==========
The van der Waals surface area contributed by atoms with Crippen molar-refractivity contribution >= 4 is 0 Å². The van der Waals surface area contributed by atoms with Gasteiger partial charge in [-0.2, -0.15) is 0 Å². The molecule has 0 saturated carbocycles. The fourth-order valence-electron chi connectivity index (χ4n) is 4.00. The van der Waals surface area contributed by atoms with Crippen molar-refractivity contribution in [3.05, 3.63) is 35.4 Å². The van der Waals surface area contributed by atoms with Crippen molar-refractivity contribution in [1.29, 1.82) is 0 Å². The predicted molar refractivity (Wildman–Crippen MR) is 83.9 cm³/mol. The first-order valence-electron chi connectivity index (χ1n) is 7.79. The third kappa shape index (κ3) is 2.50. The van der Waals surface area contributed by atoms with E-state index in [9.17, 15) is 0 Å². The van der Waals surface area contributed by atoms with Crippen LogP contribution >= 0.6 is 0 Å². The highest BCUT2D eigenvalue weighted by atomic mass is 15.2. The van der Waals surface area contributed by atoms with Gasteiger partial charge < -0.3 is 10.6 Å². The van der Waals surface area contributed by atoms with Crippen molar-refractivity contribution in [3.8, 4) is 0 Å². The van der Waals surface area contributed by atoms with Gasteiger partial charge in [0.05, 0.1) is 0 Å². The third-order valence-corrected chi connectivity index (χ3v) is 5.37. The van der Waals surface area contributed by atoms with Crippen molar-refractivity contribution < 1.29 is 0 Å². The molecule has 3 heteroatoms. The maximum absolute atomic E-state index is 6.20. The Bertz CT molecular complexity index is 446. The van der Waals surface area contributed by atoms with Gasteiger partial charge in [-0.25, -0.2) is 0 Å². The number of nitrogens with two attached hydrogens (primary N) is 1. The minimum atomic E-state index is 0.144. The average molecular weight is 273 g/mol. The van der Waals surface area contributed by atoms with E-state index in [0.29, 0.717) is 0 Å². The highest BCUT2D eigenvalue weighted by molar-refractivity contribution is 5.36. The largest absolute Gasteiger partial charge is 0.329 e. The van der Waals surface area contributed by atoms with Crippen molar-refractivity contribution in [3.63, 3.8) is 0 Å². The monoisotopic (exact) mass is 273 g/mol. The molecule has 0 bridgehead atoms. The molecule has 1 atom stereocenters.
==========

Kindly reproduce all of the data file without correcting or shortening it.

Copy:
The van der Waals surface area contributed by atoms with Crippen molar-refractivity contribution >= 4 is 0 Å². The van der Waals surface area contributed by atoms with Gasteiger partial charge in [-0.2, -0.15) is 0 Å². The molecule has 0 saturated carbocycles. The fourth-order valence-electron chi connectivity index (χ4n) is 4.00. The van der Waals surface area contributed by atoms with Crippen molar-refractivity contribution in [3.05, 3.63) is 35.4 Å². The van der Waals surface area contributed by atoms with Crippen molar-refractivity contribution in [1.29, 1.82) is 0 Å². The predicted molar refractivity (Wildman–Crippen MR) is 83.9 cm³/mol. The first-order valence-electron chi connectivity index (χ1n) is 7.79. The third kappa shape index (κ3) is 2.50. The van der Waals surface area contributed by atoms with E-state index in [9.17, 15) is 0 Å². The van der Waals surface area contributed by atoms with Crippen LogP contribution >= 0.6 is 0 Å². The highest BCUT2D eigenvalue weighted by atomic mass is 15.2. The van der Waals surface area contributed by atoms with Gasteiger partial charge < -0.3 is 10.6 Å². The van der Waals surface area contributed by atoms with Crippen molar-refractivity contribution in [3.8, 4) is 0 Å². The van der Waals surface area contributed by atoms with Gasteiger partial charge in [0.05, 0.1) is 0 Å². The third-order valence-corrected chi connectivity index (χ3v) is 5.37. The van der Waals surface area contributed by atoms with Crippen molar-refractivity contribution < 1.29 is 0 Å². The molecule has 3 heteroatoms. The maximum absolute atomic E-state index is 6.20. The Bertz CT molecular complexity index is 446. The van der Waals surface area contributed by atoms with Gasteiger partial charge in [-0.25, -0.2) is 0 Å². The number of nitrogens with two attached hydrogens (primary N) is 1. The minimum atomic E-state index is 0.144. The average molecular weight is 273 g/mol. The van der Waals surface area contributed by atoms with E-state index in [0.29, 0.717) is 0 Å². The highest BCUT2D eigenvalue weighted by molar-refractivity contribution is 5.36. The largest absolute Gasteiger partial charge is 0.329 e. The van der Waals surface area contributed by atoms with Crippen molar-refractivity contribution in [3.63, 3.8) is 0 Å². The monoisotopic (exact) mass is 273 g/mol. The molecule has 0 bridgehead atoms. The molecule has 1 atom stereocenters.